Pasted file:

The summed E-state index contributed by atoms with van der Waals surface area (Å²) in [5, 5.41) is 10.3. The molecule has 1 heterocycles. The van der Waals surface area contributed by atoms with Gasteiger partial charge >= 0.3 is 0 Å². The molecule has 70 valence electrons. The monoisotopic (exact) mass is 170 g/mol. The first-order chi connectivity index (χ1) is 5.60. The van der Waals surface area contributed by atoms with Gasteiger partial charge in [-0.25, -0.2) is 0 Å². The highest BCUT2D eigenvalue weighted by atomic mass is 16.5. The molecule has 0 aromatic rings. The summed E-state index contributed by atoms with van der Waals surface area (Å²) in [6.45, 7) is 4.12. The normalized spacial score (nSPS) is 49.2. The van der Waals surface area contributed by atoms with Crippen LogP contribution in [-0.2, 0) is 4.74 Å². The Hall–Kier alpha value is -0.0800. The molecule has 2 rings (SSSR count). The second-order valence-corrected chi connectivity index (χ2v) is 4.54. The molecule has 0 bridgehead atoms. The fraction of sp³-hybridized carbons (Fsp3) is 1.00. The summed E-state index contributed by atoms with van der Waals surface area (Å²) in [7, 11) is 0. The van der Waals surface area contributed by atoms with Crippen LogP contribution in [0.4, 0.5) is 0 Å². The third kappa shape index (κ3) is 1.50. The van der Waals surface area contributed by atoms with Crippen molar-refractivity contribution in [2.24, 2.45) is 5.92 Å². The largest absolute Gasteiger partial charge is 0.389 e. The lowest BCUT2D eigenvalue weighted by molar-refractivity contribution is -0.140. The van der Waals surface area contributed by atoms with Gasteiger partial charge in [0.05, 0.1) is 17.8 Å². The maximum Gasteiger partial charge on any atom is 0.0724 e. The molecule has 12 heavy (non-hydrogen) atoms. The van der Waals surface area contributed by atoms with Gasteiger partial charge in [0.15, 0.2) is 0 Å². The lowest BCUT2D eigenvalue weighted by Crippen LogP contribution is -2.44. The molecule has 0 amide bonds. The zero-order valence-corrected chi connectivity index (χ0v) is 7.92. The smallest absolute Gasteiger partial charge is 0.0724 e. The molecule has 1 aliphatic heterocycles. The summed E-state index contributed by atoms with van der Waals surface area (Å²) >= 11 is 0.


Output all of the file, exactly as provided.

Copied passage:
The summed E-state index contributed by atoms with van der Waals surface area (Å²) in [5, 5.41) is 10.3. The molecule has 1 heterocycles. The van der Waals surface area contributed by atoms with Gasteiger partial charge >= 0.3 is 0 Å². The molecule has 70 valence electrons. The monoisotopic (exact) mass is 170 g/mol. The first-order chi connectivity index (χ1) is 5.60. The van der Waals surface area contributed by atoms with Gasteiger partial charge in [-0.25, -0.2) is 0 Å². The highest BCUT2D eigenvalue weighted by atomic mass is 16.5. The molecule has 0 aromatic rings. The summed E-state index contributed by atoms with van der Waals surface area (Å²) in [6.45, 7) is 4.12. The normalized spacial score (nSPS) is 49.2. The van der Waals surface area contributed by atoms with Crippen LogP contribution in [-0.2, 0) is 4.74 Å². The Hall–Kier alpha value is -0.0800. The molecule has 2 rings (SSSR count). The second-order valence-corrected chi connectivity index (χ2v) is 4.54. The molecule has 0 bridgehead atoms. The fraction of sp³-hybridized carbons (Fsp3) is 1.00. The summed E-state index contributed by atoms with van der Waals surface area (Å²) in [7, 11) is 0. The van der Waals surface area contributed by atoms with Crippen LogP contribution in [0.4, 0.5) is 0 Å². The third kappa shape index (κ3) is 1.50. The van der Waals surface area contributed by atoms with Crippen molar-refractivity contribution in [2.24, 2.45) is 5.92 Å². The largest absolute Gasteiger partial charge is 0.389 e. The lowest BCUT2D eigenvalue weighted by molar-refractivity contribution is -0.140. The van der Waals surface area contributed by atoms with Gasteiger partial charge in [0.05, 0.1) is 17.8 Å². The maximum Gasteiger partial charge on any atom is 0.0724 e. The molecule has 12 heavy (non-hydrogen) atoms. The van der Waals surface area contributed by atoms with Gasteiger partial charge in [0.15, 0.2) is 0 Å². The lowest BCUT2D eigenvalue weighted by Crippen LogP contribution is -2.44. The molecule has 0 amide bonds. The zero-order valence-corrected chi connectivity index (χ0v) is 7.92. The smallest absolute Gasteiger partial charge is 0.0724 e. The molecule has 1 aliphatic heterocycles. The summed E-state index contributed by atoms with van der Waals surface area (Å²) >= 11 is 0.